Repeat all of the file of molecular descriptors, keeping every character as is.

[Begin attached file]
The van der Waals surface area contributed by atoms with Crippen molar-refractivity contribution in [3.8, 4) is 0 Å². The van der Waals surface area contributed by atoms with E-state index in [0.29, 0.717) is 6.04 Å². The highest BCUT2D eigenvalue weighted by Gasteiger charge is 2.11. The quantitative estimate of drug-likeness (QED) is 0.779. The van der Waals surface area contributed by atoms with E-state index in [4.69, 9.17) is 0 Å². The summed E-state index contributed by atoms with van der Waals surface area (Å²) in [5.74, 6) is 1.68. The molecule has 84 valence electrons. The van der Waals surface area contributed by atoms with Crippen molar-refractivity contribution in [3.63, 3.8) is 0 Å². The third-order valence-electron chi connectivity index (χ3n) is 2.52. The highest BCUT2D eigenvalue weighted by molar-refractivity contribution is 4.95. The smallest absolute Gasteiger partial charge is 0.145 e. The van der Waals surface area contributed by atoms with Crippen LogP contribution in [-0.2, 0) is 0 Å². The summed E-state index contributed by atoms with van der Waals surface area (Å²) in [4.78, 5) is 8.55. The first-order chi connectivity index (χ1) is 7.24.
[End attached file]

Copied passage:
The van der Waals surface area contributed by atoms with Crippen molar-refractivity contribution in [3.8, 4) is 0 Å². The van der Waals surface area contributed by atoms with E-state index in [0.29, 0.717) is 6.04 Å². The highest BCUT2D eigenvalue weighted by Gasteiger charge is 2.11. The quantitative estimate of drug-likeness (QED) is 0.779. The van der Waals surface area contributed by atoms with E-state index in [4.69, 9.17) is 0 Å². The summed E-state index contributed by atoms with van der Waals surface area (Å²) in [5.74, 6) is 1.68. The molecule has 84 valence electrons. The van der Waals surface area contributed by atoms with Crippen molar-refractivity contribution in [3.63, 3.8) is 0 Å². The third-order valence-electron chi connectivity index (χ3n) is 2.52. The highest BCUT2D eigenvalue weighted by molar-refractivity contribution is 4.95. The smallest absolute Gasteiger partial charge is 0.145 e. The van der Waals surface area contributed by atoms with Crippen LogP contribution in [-0.2, 0) is 0 Å². The summed E-state index contributed by atoms with van der Waals surface area (Å²) in [4.78, 5) is 8.55. The first-order chi connectivity index (χ1) is 7.24.